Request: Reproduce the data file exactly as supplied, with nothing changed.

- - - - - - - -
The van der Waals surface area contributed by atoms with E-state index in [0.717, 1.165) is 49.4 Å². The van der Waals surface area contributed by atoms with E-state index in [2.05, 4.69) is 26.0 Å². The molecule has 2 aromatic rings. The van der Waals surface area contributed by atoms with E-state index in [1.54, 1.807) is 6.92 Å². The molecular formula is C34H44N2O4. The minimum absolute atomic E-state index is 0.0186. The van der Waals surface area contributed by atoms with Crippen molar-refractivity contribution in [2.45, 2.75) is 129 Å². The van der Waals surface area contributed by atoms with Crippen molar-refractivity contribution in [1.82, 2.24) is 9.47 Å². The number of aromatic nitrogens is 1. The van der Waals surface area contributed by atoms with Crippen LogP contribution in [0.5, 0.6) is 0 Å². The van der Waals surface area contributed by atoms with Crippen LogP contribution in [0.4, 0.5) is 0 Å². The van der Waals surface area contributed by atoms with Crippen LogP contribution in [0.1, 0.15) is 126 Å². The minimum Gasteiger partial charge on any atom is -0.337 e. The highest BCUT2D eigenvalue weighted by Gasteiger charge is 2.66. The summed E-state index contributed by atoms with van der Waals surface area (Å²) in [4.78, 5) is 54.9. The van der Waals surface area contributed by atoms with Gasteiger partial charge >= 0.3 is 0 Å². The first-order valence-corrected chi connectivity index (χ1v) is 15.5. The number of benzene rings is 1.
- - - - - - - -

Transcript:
The van der Waals surface area contributed by atoms with E-state index in [0.717, 1.165) is 49.4 Å². The van der Waals surface area contributed by atoms with E-state index in [2.05, 4.69) is 26.0 Å². The molecule has 2 aromatic rings. The van der Waals surface area contributed by atoms with E-state index in [1.54, 1.807) is 6.92 Å². The molecular formula is C34H44N2O4. The minimum absolute atomic E-state index is 0.0186. The van der Waals surface area contributed by atoms with Crippen molar-refractivity contribution in [2.45, 2.75) is 129 Å². The van der Waals surface area contributed by atoms with Crippen molar-refractivity contribution in [1.82, 2.24) is 9.47 Å². The number of aromatic nitrogens is 1. The van der Waals surface area contributed by atoms with Crippen LogP contribution in [0.5, 0.6) is 0 Å². The van der Waals surface area contributed by atoms with Crippen LogP contribution in [0.4, 0.5) is 0 Å². The van der Waals surface area contributed by atoms with Crippen LogP contribution in [0.1, 0.15) is 126 Å². The minimum Gasteiger partial charge on any atom is -0.337 e. The highest BCUT2D eigenvalue weighted by Gasteiger charge is 2.66. The summed E-state index contributed by atoms with van der Waals surface area (Å²) in [4.78, 5) is 54.9. The van der Waals surface area contributed by atoms with Gasteiger partial charge >= 0.3 is 0 Å². The first-order valence-corrected chi connectivity index (χ1v) is 15.5. The number of benzene rings is 1.